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Mohawk board OKs study of 4-day week

BUCKLAND — The Mohawk Trail Regional School District Committee gave Superintendent Michael Buoniconti the green light Wednesday night to further research a four-day school week initiative, which could provide transportation and operational savings in the future.

“I will come back to the next (School Committee) meetings with my findings,” Buoniconti said. He stressed that, at this stage, he is only researching the idea. When asked if he has heard any concerns about how a four-day school week would affect working parents, Buoniconti replied, “I’ve acknowledged these issues and concerns.” He said that, as Mohawk explores the option, “these people will be at the table. I want this to be a collaborative process.”

The proposal to explore a four-day school week comes at a time when the eight-town school district is projecting soaring cost increases and reduced enrollment.

In a recent budget subcommittee meeting, Buoniconti told board members that first district budget for next year discussed by administrators would have cost about $500,000 more than this year’s $17.3 million operating budget. Administrators have pared down about $400,000 and are looking to shave off another $100,000 without cutting student programs. Buoniconti is hoping to keep district assessments to an overall 3.4 percent increase.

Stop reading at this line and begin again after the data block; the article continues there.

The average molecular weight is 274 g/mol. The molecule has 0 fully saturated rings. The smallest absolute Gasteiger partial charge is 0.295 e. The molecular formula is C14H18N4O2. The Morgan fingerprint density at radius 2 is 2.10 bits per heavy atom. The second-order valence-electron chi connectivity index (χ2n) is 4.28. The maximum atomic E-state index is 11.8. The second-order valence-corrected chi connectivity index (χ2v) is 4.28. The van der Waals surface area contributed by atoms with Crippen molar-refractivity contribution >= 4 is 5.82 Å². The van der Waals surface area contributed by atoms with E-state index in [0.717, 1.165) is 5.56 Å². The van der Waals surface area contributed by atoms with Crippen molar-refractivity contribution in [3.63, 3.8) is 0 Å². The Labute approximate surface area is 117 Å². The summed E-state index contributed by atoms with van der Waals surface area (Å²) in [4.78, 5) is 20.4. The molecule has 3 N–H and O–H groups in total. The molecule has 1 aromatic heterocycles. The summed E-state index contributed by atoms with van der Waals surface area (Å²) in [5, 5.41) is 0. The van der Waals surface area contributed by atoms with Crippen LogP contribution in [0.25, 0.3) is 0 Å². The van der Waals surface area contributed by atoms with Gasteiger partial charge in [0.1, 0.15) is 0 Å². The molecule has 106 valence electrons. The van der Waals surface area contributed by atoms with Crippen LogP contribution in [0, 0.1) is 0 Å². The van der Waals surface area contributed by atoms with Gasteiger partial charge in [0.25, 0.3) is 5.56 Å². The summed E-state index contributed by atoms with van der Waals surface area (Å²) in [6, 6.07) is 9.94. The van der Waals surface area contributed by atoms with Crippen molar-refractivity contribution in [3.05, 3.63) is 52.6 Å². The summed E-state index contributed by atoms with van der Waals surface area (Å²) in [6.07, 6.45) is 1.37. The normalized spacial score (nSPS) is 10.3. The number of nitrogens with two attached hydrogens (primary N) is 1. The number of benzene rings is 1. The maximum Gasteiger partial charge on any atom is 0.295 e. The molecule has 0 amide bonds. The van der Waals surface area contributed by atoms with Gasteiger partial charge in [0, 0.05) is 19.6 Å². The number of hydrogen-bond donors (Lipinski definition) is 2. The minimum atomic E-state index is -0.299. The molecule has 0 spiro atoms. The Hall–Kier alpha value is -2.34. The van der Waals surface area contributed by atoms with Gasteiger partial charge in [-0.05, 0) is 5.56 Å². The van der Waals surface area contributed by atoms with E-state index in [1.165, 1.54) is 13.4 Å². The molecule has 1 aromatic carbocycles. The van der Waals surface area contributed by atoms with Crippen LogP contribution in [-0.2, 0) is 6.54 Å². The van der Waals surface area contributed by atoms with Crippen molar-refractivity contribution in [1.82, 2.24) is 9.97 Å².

School Committee Chairman Robert Aeschback pointed out that the 250-square-mile Mohawk Trail Regional School District is facing a $200,000 cost hike for school transportation next year — about a 25 percent increase — and this year faced unanticipated special education increases.

Although Mohawk’s student enrollment has been decreasing, Aeschback said the district is hamstrung in regard to closing any school buildings, or consolidating classrooms, by its eight-town regional agreement, which requires approval in each of the eight towns at annual town meetings, before such a change is possible.

“We don’t have any rabbits to pull out of the hat,” said Aeschback. “Most of our towns are already paying 55 percent of their budgets for education.”

The Mohawk School Committee will get its first budget presentation at a Jan. 29 meeting, and the public hearing on Mohawk’s budget proposal is scheduled for Feb. 12.

In handouts given to the School Committee Wednesday, one U.S. News & World Report article reported that a Garfield, Colo., school district saw a $480,000 savings after it moved to a four-day school week last year.

“That predominantly comes on the backs of our classified staff — our bus drivers, our nutrition services workers, our secretaries, our paraprofessionals,” said Theresa Hamilton, director of district wide services. That school district’s reading and writing scores increased at the high school level, but school officials felt one year wasn’t long enough to determine whether the change had any effect on academic achievement.

In Idaho’s Hansen School District, the school board chairman said it’s hard to say whether education is better with the four-day week. That district has had the four-day week since 2010.

The Chattooga County School District in Georgia reported annual savings of $800,000 after switching to a four-day school week in 2010, according to U.S. News & World Report.

Another handout given to the school board, called “The Advantages of a Four Day School Week,” by Katherine Bradley of Demand Media, cites other advantages to the four-day school week, beyond the savings in utilities and school bus transportation: better teacher and student morale, reduced discipline referrals, improved attendance and academic improvement.

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